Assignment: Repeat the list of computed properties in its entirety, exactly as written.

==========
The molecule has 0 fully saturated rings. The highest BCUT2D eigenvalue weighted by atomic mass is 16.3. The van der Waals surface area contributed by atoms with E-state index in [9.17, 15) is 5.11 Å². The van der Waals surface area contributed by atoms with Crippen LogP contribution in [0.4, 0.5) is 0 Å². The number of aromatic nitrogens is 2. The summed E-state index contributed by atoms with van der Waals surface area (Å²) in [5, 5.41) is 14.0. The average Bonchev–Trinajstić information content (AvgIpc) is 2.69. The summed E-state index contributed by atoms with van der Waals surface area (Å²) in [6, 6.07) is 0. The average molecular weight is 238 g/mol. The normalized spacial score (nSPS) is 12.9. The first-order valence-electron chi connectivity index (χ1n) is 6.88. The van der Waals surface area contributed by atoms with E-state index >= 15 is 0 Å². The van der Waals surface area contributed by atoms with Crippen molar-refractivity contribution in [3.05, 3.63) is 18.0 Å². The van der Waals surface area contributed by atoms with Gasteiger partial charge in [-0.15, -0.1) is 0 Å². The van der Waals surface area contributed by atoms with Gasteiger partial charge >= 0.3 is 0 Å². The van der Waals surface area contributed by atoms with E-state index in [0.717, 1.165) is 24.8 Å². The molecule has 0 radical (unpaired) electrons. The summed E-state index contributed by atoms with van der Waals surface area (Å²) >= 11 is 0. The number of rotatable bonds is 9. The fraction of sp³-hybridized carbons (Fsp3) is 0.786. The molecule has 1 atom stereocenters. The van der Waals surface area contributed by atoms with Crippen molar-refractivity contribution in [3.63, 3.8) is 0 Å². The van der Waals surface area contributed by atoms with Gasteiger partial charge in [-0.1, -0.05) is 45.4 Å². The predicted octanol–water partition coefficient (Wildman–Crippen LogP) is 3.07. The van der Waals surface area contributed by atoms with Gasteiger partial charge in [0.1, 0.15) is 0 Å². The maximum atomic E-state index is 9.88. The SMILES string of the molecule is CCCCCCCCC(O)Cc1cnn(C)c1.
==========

The molecule has 0 fully saturated rings. The highest BCUT2D eigenvalue weighted by atomic mass is 16.3. The van der Waals surface area contributed by atoms with E-state index in [9.17, 15) is 5.11 Å². The van der Waals surface area contributed by atoms with Crippen LogP contribution in [0.4, 0.5) is 0 Å². The number of aromatic nitrogens is 2. The summed E-state index contributed by atoms with van der Waals surface area (Å²) in [5, 5.41) is 14.0. The average Bonchev–Trinajstić information content (AvgIpc) is 2.69. The summed E-state index contributed by atoms with van der Waals surface area (Å²) in [6, 6.07) is 0. The average molecular weight is 238 g/mol. The normalized spacial score (nSPS) is 12.9. The first-order valence-electron chi connectivity index (χ1n) is 6.88. The van der Waals surface area contributed by atoms with E-state index >= 15 is 0 Å². The van der Waals surface area contributed by atoms with Crippen molar-refractivity contribution in [3.05, 3.63) is 18.0 Å². The van der Waals surface area contributed by atoms with Gasteiger partial charge in [-0.15, -0.1) is 0 Å². The van der Waals surface area contributed by atoms with Gasteiger partial charge >= 0.3 is 0 Å². The van der Waals surface area contributed by atoms with E-state index in [0.717, 1.165) is 24.8 Å². The molecule has 0 radical (unpaired) electrons. The summed E-state index contributed by atoms with van der Waals surface area (Å²) >= 11 is 0. The number of rotatable bonds is 9. The fraction of sp³-hybridized carbons (Fsp3) is 0.786. The molecule has 1 atom stereocenters. The van der Waals surface area contributed by atoms with Crippen molar-refractivity contribution in [3.63, 3.8) is 0 Å². The van der Waals surface area contributed by atoms with Gasteiger partial charge in [-0.1, -0.05) is 45.4 Å². The predicted octanol–water partition coefficient (Wildman–Crippen LogP) is 3.07. The van der Waals surface area contributed by atoms with Gasteiger partial charge in [0.1, 0.15) is 0 Å². The maximum atomic E-state index is 9.88. The SMILES string of the molecule is CCCCCCCCC(O)Cc1cnn(C)c1.